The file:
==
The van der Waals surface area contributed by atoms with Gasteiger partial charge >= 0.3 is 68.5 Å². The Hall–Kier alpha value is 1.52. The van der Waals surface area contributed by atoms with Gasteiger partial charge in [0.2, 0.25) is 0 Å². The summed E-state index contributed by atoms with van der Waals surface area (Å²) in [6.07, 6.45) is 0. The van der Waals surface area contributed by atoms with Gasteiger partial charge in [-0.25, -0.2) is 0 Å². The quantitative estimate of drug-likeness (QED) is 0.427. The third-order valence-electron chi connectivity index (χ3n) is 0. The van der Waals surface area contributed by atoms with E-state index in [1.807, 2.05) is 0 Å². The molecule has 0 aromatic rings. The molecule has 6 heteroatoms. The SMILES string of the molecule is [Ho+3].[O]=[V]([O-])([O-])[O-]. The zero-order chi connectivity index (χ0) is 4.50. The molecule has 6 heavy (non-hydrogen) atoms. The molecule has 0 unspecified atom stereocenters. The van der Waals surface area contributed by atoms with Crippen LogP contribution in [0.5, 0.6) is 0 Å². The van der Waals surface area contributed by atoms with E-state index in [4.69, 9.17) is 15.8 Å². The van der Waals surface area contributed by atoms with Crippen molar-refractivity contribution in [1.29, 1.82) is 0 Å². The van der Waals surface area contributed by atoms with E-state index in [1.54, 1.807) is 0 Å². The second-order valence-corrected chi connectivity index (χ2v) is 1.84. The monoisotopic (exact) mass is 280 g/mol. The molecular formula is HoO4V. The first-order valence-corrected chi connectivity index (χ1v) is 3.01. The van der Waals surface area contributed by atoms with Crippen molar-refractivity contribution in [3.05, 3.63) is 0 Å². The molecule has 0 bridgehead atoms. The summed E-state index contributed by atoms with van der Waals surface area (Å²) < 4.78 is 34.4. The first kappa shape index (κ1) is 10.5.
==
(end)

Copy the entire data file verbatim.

The van der Waals surface area contributed by atoms with Gasteiger partial charge >= 0.3 is 68.5 Å². The Hall–Kier alpha value is 1.52. The van der Waals surface area contributed by atoms with Gasteiger partial charge in [0.2, 0.25) is 0 Å². The summed E-state index contributed by atoms with van der Waals surface area (Å²) in [6.07, 6.45) is 0. The van der Waals surface area contributed by atoms with Gasteiger partial charge in [-0.25, -0.2) is 0 Å². The quantitative estimate of drug-likeness (QED) is 0.427. The third-order valence-electron chi connectivity index (χ3n) is 0. The van der Waals surface area contributed by atoms with E-state index in [1.807, 2.05) is 0 Å². The molecule has 0 aromatic rings. The molecule has 6 heteroatoms. The SMILES string of the molecule is [Ho+3].[O]=[V]([O-])([O-])[O-]. The zero-order chi connectivity index (χ0) is 4.50. The molecule has 6 heavy (non-hydrogen) atoms. The molecule has 0 unspecified atom stereocenters. The van der Waals surface area contributed by atoms with Crippen LogP contribution in [0.5, 0.6) is 0 Å². The van der Waals surface area contributed by atoms with E-state index in [4.69, 9.17) is 15.8 Å². The van der Waals surface area contributed by atoms with Crippen molar-refractivity contribution in [1.29, 1.82) is 0 Å². The van der Waals surface area contributed by atoms with E-state index in [1.54, 1.807) is 0 Å². The second-order valence-corrected chi connectivity index (χ2v) is 1.84. The monoisotopic (exact) mass is 280 g/mol. The molecular formula is HoO4V. The first-order valence-corrected chi connectivity index (χ1v) is 3.01. The van der Waals surface area contributed by atoms with Crippen molar-refractivity contribution in [3.05, 3.63) is 0 Å². The molecule has 0 bridgehead atoms. The summed E-state index contributed by atoms with van der Waals surface area (Å²) < 4.78 is 34.4. The first kappa shape index (κ1) is 10.5.